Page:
It literally happened over night. Sunday afternoon was above freezing, but when those guys looked up at the cliff from the parking lot on a cold, clear Monday morning there was ice all the way to the ground; numerous 1000′ smears.
Now, there’s a little more to it than just showing up, as we all know. These guys were the ones that did though and they looked up again at this ridiculous looking route from the base, packs in the snow, and still decided to give it a go. This can thin out the willing pretty quickly, too. But you gotta try, especially when it might not ever be around again, and you’re actually there with a willing partner. It’s the same thing pitch by pitch and actually, truthfully, move by move. It can all seem too much when you look at it all at once, but they didn’t, and they never a had a good enough reason to turn around.
I have had a precious few days like this, we all have in our own ways, where pitch by pitch I simply cannot believe what is still happening, is still happening. It is a glorious feeling, flawlessly and safely passing pitches that just shouldn’t be there, and didn’t seem like they could be climbed. It is the beauty of ice climbing; all the million factors that had to come together to get this fleeting strip of ice where it is and where it probably shouldn’t be. I can appreciate how those boys felt up there on the wide open center of the “Big Cliff”, banging out pitches that would not be climbable even that afternoon as they rappelled; delaminated and turned to mush by the sun. But they were in a spectacular place I have never been. They were right were New England’s best ice climbers have wanted to be for generations, climbing that top to bottom strip of ice up Cannon’s Big Wall.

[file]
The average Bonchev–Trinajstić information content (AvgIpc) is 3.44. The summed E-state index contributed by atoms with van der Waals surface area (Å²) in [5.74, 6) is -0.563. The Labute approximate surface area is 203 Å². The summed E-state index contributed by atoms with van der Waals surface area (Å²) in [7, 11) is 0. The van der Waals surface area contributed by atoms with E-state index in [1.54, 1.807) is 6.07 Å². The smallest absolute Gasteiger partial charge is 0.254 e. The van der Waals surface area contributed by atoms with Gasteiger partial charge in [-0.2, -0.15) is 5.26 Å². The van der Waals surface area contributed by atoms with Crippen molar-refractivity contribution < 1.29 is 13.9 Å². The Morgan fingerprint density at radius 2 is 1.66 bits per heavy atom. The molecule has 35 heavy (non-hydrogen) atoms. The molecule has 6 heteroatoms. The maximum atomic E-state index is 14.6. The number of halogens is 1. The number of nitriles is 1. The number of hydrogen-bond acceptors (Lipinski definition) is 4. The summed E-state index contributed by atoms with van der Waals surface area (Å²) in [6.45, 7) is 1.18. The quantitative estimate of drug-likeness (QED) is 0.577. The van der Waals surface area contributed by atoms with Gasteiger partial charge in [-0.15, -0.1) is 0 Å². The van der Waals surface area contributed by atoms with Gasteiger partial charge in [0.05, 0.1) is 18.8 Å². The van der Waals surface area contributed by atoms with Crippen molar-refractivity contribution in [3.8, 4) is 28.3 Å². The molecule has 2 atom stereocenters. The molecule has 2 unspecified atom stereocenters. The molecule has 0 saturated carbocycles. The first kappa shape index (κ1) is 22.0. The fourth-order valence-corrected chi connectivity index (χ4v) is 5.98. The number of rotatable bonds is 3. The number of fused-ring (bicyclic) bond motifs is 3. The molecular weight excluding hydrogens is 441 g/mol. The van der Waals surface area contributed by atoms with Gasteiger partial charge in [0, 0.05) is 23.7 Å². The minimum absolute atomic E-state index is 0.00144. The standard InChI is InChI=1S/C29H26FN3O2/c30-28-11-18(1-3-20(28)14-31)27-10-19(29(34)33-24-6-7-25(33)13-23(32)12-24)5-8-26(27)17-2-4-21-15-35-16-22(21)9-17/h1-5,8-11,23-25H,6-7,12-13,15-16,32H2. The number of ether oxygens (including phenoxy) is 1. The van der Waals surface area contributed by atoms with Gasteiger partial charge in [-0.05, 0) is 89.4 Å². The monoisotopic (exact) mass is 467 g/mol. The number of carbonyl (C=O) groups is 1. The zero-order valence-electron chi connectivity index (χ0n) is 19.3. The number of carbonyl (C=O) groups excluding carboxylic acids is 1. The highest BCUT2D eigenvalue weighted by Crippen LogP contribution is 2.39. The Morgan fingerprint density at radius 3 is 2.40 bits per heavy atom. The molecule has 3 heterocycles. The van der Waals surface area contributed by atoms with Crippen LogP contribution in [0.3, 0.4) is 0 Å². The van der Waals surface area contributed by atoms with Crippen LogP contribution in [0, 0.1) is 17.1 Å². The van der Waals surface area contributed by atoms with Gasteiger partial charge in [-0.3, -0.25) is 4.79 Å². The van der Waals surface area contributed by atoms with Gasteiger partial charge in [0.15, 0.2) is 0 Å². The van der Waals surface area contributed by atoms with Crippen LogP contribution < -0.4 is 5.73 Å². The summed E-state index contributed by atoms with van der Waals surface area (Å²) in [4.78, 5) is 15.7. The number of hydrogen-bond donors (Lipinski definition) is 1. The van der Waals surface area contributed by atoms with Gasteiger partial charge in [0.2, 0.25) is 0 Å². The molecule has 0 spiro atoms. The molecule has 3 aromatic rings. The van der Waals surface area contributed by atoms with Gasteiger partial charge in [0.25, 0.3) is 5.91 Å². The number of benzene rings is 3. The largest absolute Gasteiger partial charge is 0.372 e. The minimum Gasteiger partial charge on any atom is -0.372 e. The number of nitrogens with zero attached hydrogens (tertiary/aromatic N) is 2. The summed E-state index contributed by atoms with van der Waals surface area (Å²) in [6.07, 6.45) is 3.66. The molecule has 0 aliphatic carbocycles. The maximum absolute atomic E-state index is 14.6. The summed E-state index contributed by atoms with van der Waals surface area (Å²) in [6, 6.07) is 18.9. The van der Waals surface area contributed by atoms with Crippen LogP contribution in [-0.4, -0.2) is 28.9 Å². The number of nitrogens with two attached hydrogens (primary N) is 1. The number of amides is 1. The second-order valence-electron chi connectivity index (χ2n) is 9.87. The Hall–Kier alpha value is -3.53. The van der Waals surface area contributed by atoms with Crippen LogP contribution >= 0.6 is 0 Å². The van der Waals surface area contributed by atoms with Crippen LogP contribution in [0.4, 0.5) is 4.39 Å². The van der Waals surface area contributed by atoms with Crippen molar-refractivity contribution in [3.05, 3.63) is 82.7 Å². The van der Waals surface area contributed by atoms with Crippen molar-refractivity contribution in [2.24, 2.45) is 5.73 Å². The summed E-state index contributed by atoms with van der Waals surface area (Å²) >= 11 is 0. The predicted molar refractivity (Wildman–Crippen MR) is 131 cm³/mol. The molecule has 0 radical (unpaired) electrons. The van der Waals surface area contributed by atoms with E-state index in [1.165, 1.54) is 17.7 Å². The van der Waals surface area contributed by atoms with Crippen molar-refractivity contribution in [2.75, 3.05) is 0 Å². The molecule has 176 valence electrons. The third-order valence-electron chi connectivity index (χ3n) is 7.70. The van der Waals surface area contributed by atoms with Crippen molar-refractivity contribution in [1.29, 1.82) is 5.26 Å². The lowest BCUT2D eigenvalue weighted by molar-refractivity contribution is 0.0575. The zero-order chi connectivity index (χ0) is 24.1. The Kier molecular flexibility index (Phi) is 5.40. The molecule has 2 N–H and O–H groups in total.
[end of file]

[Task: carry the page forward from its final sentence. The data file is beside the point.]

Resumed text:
Congratulations guys, you sent the thing that was at the center of all this great climbing that has gone on around here over the years. I keep coming back to the feeling that everything else just seems peripheral.
But there’s more, after all that they went back Thursday and sent a line just right of Icarus, also to the top, in windy, snowy condition. Elliot slept for three hours the night before, driving to Franconia Notch after a short trip to central New York, a trip he had begun from the same parking lot three days before. That’s what it takes though, the drive to get there (no pun intended) .
It should be noted, however, that all this motivation comes at a price. After climbing Icarus, Elliot, sound asleep in a chair, got his toenails painted by a couple of friends in Madison.